Questioning the Big 12 and examining its top players
CHARLESTON, W.Va. -- The views from here:
These days, even the big boys are poaching from the big boys. (See the Big Ten swiping Maryland from the ACC.) The Big East continues to be the minor league system that grooms schools for The Show. (See Louisville to the ACC as the latest example.)
It must make one wonder if the Big 12 is smart here. Louisville was the last remaining attractive candidate without a strong affiliation. Did the Big 12 goof by choosing not to grow beyond 10?
My reply: perhaps. It goes without saying the Big 12 will certainly be the smallest power conference. Someday that will hurt in regard to perception.
In reality, though, the Big 12 has a nice setup. All 10 schools are locked in for 13 more years because, buyouts be damned, they've signed over their television rights to the league for that span.
Even in regard to money, the Big 12 schools are set. They're making $20 million each now, with $30 to $40 million in sight. The national football playoffs and bowl agreement with the SEC are dead ahead.
Still, a quote from "Dirty Harry" keeps coming to mind. The one in which Callahan, holding a .44 Magnum, says, "You've got to ask yourself one question: Do I feel lucky?"
Perhaps Big 12 commissioner Bob Bowlsby is making the right call. Perhaps the league will stay intact and strong not only for 13 years but beyond. It's nice that all teams play each other once a year in football and twice a season in basketball. You have nice, tidy champions.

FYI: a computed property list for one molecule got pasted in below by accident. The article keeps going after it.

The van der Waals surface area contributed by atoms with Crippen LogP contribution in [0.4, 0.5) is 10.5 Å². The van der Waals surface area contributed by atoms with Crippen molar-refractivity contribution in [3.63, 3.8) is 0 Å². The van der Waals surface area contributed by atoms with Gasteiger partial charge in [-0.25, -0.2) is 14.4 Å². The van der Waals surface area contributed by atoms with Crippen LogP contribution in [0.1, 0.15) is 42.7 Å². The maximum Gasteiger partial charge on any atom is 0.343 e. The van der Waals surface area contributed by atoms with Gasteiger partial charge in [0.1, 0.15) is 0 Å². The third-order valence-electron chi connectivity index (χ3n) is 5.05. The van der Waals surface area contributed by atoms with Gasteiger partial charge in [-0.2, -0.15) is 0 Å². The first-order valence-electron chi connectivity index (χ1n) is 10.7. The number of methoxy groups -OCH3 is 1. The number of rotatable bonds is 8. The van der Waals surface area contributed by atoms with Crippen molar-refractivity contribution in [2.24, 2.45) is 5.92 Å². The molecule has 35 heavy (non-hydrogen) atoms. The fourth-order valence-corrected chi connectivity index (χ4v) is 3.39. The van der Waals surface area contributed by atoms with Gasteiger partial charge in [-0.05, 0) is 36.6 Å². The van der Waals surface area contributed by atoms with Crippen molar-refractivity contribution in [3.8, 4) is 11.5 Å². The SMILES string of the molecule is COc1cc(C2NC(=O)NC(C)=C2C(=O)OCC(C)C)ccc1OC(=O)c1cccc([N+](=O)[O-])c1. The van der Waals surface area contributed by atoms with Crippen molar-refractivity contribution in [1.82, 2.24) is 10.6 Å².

But I've seen and covered expansion. I've seen and covered the implosion of the Big East. At one time that was a sweet, compact conference with a gem in Miami at the top - sort of like this Big 12 with Texas at the top.
The gut feeling from here - as well as history - says there is strength in numbers.
If Big 12 school administrators become disgruntled, or if they are courted, or if they are offered sweeter deals, lawyers are always standing by 24-7.
If nothing else, we've learned that in these parts.
Here's the deal: The bowl can have the potential No. 1 NFL draft pick in Geno Smith. It can have perhaps the nation's and, certainly, the Big 12's most explosive player in Tavon Austin. It adds up to very nice television ratings.
And the Holiday can pass on that?
I did my homework in order to vote for the Associated Press All-Big 12 football team.
The choice for coach of the year is a slam-dunk. Dust off a shelf in your trophy case, Bill Snyder of Kansas State.
As for the defensive player of the year, there are a few choices. Iowa State's A.J. Klein had a terrific season. Ditto Kansas State lineman Meshak Williams.
But my vote is headed to TCU defensive end Devonte Fields, who was first in the league in sacks (nine) and tackles for loss (17.5).
As for the offensive player of the year, there are but two choices. Neither of those choices is named Collin Klein, pumped by your Internet and local World Wide Leader of Sports as one of the top five Heisman Trophy candidates.
My vote is headed to Austin, who is No. 2 nationally in all-purpose yards, averaging 233.9. He's No. 1 nationally in receptions per game (9.64), No. 8 in receiving yards per game (104.5) and No. 13 in total receiving yards. On top of that, well, he's a blast to watch.
The other Big 12 offensive candidate? Baylor's Nick Florence.
Klein, the gutsy quarterback from Kansas State, is fifth in the Big 12 in total offense, sixth in passing offense and fourth in passing efficiency. Compare that to WVU's Smith, who is No. 2 in total offense, No. 4 in passing offense and No. 1 in passing efficiency.
Neither, however, compare to Florence, who is No. 1 in total offense, No. 1 in passing offense and No. 2 in passing efficiency.
Austin, though, has made the most impact and splash.
Reach Mitch Vingle at 304-348-4827, firstname.lastname@example.org or follow him at twitter.com/MitchVingle.